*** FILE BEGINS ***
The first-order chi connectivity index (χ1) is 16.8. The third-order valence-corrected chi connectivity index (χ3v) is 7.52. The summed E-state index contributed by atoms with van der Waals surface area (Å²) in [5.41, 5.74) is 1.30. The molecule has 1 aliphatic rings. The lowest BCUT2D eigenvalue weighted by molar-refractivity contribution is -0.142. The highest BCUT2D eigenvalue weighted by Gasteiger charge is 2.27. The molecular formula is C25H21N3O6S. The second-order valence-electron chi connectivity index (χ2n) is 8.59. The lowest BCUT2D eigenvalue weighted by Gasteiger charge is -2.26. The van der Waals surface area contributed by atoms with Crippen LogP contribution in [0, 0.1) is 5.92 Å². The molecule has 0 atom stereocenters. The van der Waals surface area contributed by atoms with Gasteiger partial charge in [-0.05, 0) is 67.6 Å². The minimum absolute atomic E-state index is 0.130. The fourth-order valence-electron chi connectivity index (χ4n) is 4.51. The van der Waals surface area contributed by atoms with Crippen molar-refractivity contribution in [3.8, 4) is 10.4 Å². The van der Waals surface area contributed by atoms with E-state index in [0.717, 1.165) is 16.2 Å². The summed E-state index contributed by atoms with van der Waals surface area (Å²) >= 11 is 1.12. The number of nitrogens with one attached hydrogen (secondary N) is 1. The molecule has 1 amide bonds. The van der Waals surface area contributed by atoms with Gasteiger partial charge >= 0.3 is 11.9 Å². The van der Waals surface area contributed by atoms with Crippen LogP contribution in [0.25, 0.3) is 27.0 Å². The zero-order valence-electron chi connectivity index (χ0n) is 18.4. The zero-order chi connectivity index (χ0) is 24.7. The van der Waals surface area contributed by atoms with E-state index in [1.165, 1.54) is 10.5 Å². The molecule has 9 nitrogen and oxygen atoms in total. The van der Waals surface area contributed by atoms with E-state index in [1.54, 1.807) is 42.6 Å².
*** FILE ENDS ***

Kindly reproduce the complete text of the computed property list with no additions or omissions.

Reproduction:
The first-order chi connectivity index (χ1) is 16.8. The third-order valence-corrected chi connectivity index (χ3v) is 7.52. The summed E-state index contributed by atoms with van der Waals surface area (Å²) in [5.41, 5.74) is 1.30. The molecule has 1 aliphatic rings. The lowest BCUT2D eigenvalue weighted by molar-refractivity contribution is -0.142. The highest BCUT2D eigenvalue weighted by Gasteiger charge is 2.27. The molecular formula is C25H21N3O6S. The second-order valence-electron chi connectivity index (χ2n) is 8.59. The lowest BCUT2D eigenvalue weighted by Gasteiger charge is -2.26. The van der Waals surface area contributed by atoms with Crippen LogP contribution in [0, 0.1) is 5.92 Å². The molecule has 0 atom stereocenters. The van der Waals surface area contributed by atoms with Gasteiger partial charge in [-0.05, 0) is 67.6 Å². The minimum absolute atomic E-state index is 0.130. The fourth-order valence-electron chi connectivity index (χ4n) is 4.51. The van der Waals surface area contributed by atoms with Crippen molar-refractivity contribution in [3.8, 4) is 10.4 Å². The van der Waals surface area contributed by atoms with E-state index in [0.717, 1.165) is 16.2 Å². The summed E-state index contributed by atoms with van der Waals surface area (Å²) >= 11 is 1.12. The number of nitrogens with one attached hydrogen (secondary N) is 1. The molecule has 1 amide bonds. The van der Waals surface area contributed by atoms with Gasteiger partial charge >= 0.3 is 11.9 Å². The van der Waals surface area contributed by atoms with Crippen LogP contribution in [0.25, 0.3) is 27.0 Å². The zero-order valence-electron chi connectivity index (χ0n) is 18.4. The zero-order chi connectivity index (χ0) is 24.7. The van der Waals surface area contributed by atoms with E-state index in [1.165, 1.54) is 10.5 Å². The molecule has 9 nitrogen and oxygen atoms in total. The van der Waals surface area contributed by atoms with E-state index in [1.54, 1.807) is 42.6 Å².